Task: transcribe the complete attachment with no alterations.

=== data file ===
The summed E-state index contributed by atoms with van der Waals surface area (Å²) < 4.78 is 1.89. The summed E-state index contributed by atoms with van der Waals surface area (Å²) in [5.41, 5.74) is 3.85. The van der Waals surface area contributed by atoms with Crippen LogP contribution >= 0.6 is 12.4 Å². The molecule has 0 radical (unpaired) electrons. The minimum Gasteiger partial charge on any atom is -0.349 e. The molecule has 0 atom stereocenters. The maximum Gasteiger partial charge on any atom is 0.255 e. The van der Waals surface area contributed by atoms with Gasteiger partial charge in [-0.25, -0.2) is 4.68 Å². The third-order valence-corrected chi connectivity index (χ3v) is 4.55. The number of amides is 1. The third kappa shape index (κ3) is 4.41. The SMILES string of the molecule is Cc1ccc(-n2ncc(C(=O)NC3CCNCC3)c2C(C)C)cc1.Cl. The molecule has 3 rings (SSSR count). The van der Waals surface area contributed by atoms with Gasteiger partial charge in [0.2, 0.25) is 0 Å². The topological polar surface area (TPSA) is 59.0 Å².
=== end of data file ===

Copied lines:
The summed E-state index contributed by atoms with van der Waals surface area (Å²) < 4.78 is 1.89. The summed E-state index contributed by atoms with van der Waals surface area (Å²) in [5.41, 5.74) is 3.85. The van der Waals surface area contributed by atoms with Crippen LogP contribution >= 0.6 is 12.4 Å². The molecule has 0 radical (unpaired) electrons. The minimum Gasteiger partial charge on any atom is -0.349 e. The molecule has 0 atom stereocenters. The maximum Gasteiger partial charge on any atom is 0.255 e. The van der Waals surface area contributed by atoms with Gasteiger partial charge in [-0.25, -0.2) is 4.68 Å². The third-order valence-corrected chi connectivity index (χ3v) is 4.55. The number of amides is 1. The third kappa shape index (κ3) is 4.41. The SMILES string of the molecule is Cc1ccc(-n2ncc(C(=O)NC3CCNCC3)c2C(C)C)cc1.Cl. The molecule has 3 rings (SSSR count). The van der Waals surface area contributed by atoms with Gasteiger partial charge in [0.2, 0.25) is 0 Å². The topological polar surface area (TPSA) is 59.0 Å².